The blazer

I recently decided to stop attending or reporting on Anderson County Fiscal Court, Board of Zoning Adjustments, Planning and Zoning, School Board, etc.…

Today, I am going to tell you why.

On May 19 last year, two days after the primary election, there was a Fiscal Court meeting at 10:00 a.m. I cut the tags off of a brand new, pink and white-checked blazer, and drove the 9 miles to town, excited to see everyone.

I arrived early like I always do and made my way down the long hall and into the Fiscal Court. If you’ve never been there, the room has the formal, majestic, dark wood feel of an actual court, a room where justice takes place.

I immediately spotted a man I knew by name but did not know personally, and he looked, in a word, enraged.

As I set my purse and bottle of water on the floor by my chair, he let loose. “You came after me!” he yelled, pointing and jabbing his finger my direction. “I didn’t come after you! You came after me! You ****** liberals!” He continued screaming for several minutes, clearly angered by a public Facebook post he himself had shared, a post I’d then shared on Twitter, writing something like: Does this look familiar? Trumpism is deeply rooted here.

The man and I were about 10 feet apart. He kept screaming, one fist digging hard into the seat of the chair next to him, his other hand in the air. I kept holding up my hand, saying “no” and “no, that was not my intent” and asking him to stop.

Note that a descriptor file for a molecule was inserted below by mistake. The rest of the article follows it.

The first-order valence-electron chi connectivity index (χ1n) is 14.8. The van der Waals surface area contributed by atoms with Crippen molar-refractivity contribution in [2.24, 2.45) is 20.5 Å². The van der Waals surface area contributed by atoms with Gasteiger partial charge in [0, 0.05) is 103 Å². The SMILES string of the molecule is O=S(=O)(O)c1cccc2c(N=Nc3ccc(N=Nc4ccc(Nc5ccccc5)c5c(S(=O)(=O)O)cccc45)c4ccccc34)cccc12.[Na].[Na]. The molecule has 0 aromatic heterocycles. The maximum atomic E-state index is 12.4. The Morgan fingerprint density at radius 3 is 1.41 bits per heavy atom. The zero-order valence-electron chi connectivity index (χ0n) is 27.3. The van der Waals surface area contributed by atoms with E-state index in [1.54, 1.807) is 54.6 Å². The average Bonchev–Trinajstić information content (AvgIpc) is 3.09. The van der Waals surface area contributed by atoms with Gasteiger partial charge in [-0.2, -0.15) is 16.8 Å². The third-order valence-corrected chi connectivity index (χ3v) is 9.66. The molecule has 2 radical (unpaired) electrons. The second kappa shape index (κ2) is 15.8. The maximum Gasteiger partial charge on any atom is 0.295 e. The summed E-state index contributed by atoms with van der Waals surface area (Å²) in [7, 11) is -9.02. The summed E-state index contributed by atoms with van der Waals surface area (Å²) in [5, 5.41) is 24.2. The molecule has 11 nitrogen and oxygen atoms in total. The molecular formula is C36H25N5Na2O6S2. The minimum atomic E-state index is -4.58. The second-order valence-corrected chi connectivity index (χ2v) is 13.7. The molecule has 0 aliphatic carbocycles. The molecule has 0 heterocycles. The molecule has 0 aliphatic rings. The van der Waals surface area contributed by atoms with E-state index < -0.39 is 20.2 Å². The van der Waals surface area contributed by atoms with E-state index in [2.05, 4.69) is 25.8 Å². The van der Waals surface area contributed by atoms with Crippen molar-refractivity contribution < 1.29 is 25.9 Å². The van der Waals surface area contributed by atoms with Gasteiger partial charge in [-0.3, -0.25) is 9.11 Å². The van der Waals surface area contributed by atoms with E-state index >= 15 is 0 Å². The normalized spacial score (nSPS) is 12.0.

He would not stop.

I tried to explain that I deleted had my Twitter post, even though he himself had shared this post publicly and that it was still being shared by his friends on social media.

The man was having none of it. He kept screaming.

I noted there were several Fiscal Court members and department heads standing just to my left, in the hallway, listening and/or watching.

No one intervened.

No one asked him to stop his abusive, inappropriate behavior.

No one asked him to leave.

When the man finally stopped, the people standing in the hallway filed in, and the Judge Executive called the meeting to order. We stood for the prayer and it was business as usual, as if nothing had happened. I was holding my reading glasses in my hand so tightly I broke them in half. I wanted to be anywhere else.

When the meeting ended, I walked to my car, dictated contemporaneous notes of everything the man had said into my phone and called my husband, a friend in law enforcement, and my lawyer.

For the next many months, I continued to attend these meetings, but my heart is no longer in it.

I understand what this sounds like. It sounds like I am weak. It sounds like I am a tattletale. It sounds like I am a quitter. It sounds like I can’t cut it. Women in politics and the media are forced to deal with these kinds of abuses — and worse — on a daily basis, just to do our jobs. And we tolerate it, because what choice is there?

That said, the male rage we are bombarded with is usually from a distance: on social media, in the comments section, in our email, in our voicemail.

What I can tell you is that this kind of rage coming at you feels different, more exhausting in person. It feels different in a small town where everyone knows everyone. It feels different when the people in power, the people you know personally, the people standing silent out in the hallway find this behavior acceptable.

It is unacceptable to me.